June 10th, 2011 - Sarah Morton Taggart




I was watching the sun rise for the first time in my life.


I had grown up in Utah, where the Wasatch Mountains tower over the eastern half of our world. Sure, I’d been awake in the early morning and witnessed a soft pink and grey sky. But noticing the sun finally rise beyond the peaks feels anticlimactic when the sky is already blue.


But now I lived in Chicago, where flat Lake Michigan is the eastern horizon.


I’m also inclined to stay up late. So when my friend Luis invited me to an organized midnight bike ride, I was all in. Hundreds of us started in the Loop at midnight and wound our way through the neighborhoods. People gradually peeled off and went home. Around 3:30 a small group of us coasted to the lake shore to wait for the sun.





We waited.


And waited.


We spent a long time in the morning twilight. Behind us the sky was still black and the lights of Navy Pier glinted to the south.


No one had a smartphone, so we amused each other with stories and stunts.





I don’t recall asking Luis if he had a similar reverence for Chicago’s flatness, given his own upbringing in mountainous Mexico City.


For long stretches we were silent. The lake water slapped rhythmically, violently against the cement shore. Now and then a roaring engine or shrieking gull would compete for our attention.


There was no schedule to consult. No benchmarks for when that sun would finally appear. Just a light growing so gradually that you had to focus all of your attention to notice it.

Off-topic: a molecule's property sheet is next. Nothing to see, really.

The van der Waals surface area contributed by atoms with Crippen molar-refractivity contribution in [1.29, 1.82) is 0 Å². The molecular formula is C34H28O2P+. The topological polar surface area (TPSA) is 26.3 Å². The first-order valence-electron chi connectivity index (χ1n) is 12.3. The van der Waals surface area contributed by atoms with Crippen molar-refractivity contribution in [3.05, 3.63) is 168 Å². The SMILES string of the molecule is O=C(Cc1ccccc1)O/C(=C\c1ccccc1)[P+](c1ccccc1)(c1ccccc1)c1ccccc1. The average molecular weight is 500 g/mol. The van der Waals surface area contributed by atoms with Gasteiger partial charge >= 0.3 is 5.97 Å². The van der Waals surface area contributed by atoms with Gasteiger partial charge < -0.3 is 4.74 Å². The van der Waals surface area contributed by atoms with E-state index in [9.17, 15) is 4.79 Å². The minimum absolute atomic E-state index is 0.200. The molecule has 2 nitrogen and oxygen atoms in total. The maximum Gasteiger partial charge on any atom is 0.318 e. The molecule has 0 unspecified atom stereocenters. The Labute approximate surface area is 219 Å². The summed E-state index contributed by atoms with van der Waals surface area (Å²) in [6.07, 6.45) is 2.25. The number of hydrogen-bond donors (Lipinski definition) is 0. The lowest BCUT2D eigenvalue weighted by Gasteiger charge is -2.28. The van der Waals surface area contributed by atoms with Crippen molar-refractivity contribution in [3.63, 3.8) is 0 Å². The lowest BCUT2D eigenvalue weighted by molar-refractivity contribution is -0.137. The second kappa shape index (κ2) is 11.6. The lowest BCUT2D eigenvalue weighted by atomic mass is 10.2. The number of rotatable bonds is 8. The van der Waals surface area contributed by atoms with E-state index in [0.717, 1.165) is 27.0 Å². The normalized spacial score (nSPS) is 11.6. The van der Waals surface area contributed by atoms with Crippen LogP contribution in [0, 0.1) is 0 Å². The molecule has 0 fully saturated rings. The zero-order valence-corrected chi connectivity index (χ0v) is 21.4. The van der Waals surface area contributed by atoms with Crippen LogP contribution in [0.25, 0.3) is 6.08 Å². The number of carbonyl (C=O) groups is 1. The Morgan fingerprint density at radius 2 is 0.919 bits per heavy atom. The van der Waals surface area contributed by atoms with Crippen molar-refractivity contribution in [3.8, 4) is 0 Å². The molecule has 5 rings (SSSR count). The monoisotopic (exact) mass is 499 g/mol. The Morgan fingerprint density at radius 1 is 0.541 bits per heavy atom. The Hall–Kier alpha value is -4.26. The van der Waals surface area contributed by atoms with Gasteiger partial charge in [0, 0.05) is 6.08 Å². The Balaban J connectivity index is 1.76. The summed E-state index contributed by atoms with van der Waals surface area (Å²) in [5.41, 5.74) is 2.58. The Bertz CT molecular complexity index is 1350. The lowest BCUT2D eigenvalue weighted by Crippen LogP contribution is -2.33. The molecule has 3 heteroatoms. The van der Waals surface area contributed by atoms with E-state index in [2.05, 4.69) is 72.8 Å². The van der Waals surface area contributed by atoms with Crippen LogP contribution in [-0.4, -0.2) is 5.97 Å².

By 4:10 the sky was surprisingly light, but still no sun. The lake turned a silvery pink and the sky was hazy.





Finally at 4:30 a hot pink disk shimmered behind a bank of clouds on the horizon, but it didn’t feel like the sun had risen. Not yet.


Looking back, that early morning of waiting for the sun to rise was a microcosm of that year, 2011. Of waiting for what was ahead. I had moved to Chicago to get a master’s degree in urban planning and had found a rewarding and engaging job in economic development that fell apart after the financial crash. I spent a year fumbling through un- and under-employment before landing a solid desk job at a national nonprofit I admired.


I had just reconnected with one life-long best friend and met another. The next few years would be full of wine clubs and book clubs and story clubs and soccer clubs. But on that July morning I felt starved for human connection.


I should mention that I was married. It had been years since he had been willing to join me on adventures, and seemed mostly annoyed when I brought Luis back to our apartment later that morning for waffles.


The sun did eventually rise that morning.


At 4:48 it burst from behind the clouds, scattering a path of golden coins on the water below.


What I remember most was not seeing the sun but feeling its warmth. A sudden rush of heat like someone had just opened the oven to check on what was roasting inside.


*


2021 feels a lot like waiting for that sunrise.


I’m now married to someone else. We have two young sons and my time with them during the pandemic has been an exercise in patience. Knowing that there’s more ahead, but working so hard to focus on the beauty of now.





Sarah is a writer, illustrator, photographer and musician. She is currently helping keep the flame of local journalism alive as a writer for The City Journals in Sandy, Utah. Most of her art is released to the world in zine form, but you can also find some of her work at www.sarahmour.com.

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